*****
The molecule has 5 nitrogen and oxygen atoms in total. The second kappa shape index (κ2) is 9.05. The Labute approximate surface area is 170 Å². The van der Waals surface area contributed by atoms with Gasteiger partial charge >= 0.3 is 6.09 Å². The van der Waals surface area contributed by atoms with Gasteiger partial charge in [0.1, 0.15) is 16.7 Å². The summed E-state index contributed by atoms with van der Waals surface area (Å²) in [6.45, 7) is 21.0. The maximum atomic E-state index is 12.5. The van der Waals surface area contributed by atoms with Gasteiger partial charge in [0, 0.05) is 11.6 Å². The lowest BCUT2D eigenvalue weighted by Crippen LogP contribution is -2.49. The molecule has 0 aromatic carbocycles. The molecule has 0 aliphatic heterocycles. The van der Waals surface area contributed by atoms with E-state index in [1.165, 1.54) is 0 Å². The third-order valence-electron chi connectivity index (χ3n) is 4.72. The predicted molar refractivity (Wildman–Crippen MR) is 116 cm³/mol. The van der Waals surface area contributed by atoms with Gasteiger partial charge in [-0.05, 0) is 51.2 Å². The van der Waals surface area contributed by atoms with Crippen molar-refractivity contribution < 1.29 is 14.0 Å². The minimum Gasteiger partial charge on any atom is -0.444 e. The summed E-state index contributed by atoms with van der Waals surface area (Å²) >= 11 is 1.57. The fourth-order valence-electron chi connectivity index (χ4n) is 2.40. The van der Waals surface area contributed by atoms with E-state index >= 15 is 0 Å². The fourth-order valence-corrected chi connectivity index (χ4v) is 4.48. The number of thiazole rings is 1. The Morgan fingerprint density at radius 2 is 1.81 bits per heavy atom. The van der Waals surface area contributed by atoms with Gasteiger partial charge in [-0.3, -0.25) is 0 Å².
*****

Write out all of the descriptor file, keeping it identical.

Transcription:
The molecule has 5 nitrogen and oxygen atoms in total. The second kappa shape index (κ2) is 9.05. The Labute approximate surface area is 170 Å². The van der Waals surface area contributed by atoms with Gasteiger partial charge >= 0.3 is 6.09 Å². The van der Waals surface area contributed by atoms with Gasteiger partial charge in [0.1, 0.15) is 16.7 Å². The summed E-state index contributed by atoms with van der Waals surface area (Å²) in [6.45, 7) is 21.0. The maximum atomic E-state index is 12.5. The van der Waals surface area contributed by atoms with Gasteiger partial charge in [0, 0.05) is 11.6 Å². The lowest BCUT2D eigenvalue weighted by Crippen LogP contribution is -2.49. The molecule has 0 aromatic carbocycles. The molecule has 0 aliphatic heterocycles. The van der Waals surface area contributed by atoms with E-state index in [1.165, 1.54) is 0 Å². The third-order valence-electron chi connectivity index (χ3n) is 4.72. The predicted molar refractivity (Wildman–Crippen MR) is 116 cm³/mol. The van der Waals surface area contributed by atoms with Gasteiger partial charge in [-0.05, 0) is 51.2 Å². The van der Waals surface area contributed by atoms with Crippen molar-refractivity contribution < 1.29 is 14.0 Å². The minimum Gasteiger partial charge on any atom is -0.444 e. The summed E-state index contributed by atoms with van der Waals surface area (Å²) >= 11 is 1.57. The fourth-order valence-electron chi connectivity index (χ4n) is 2.40. The van der Waals surface area contributed by atoms with E-state index >= 15 is 0 Å². The fourth-order valence-corrected chi connectivity index (χ4v) is 4.48. The number of thiazole rings is 1. The Morgan fingerprint density at radius 2 is 1.81 bits per heavy atom. The van der Waals surface area contributed by atoms with Gasteiger partial charge in [-0.3, -0.25) is 0 Å².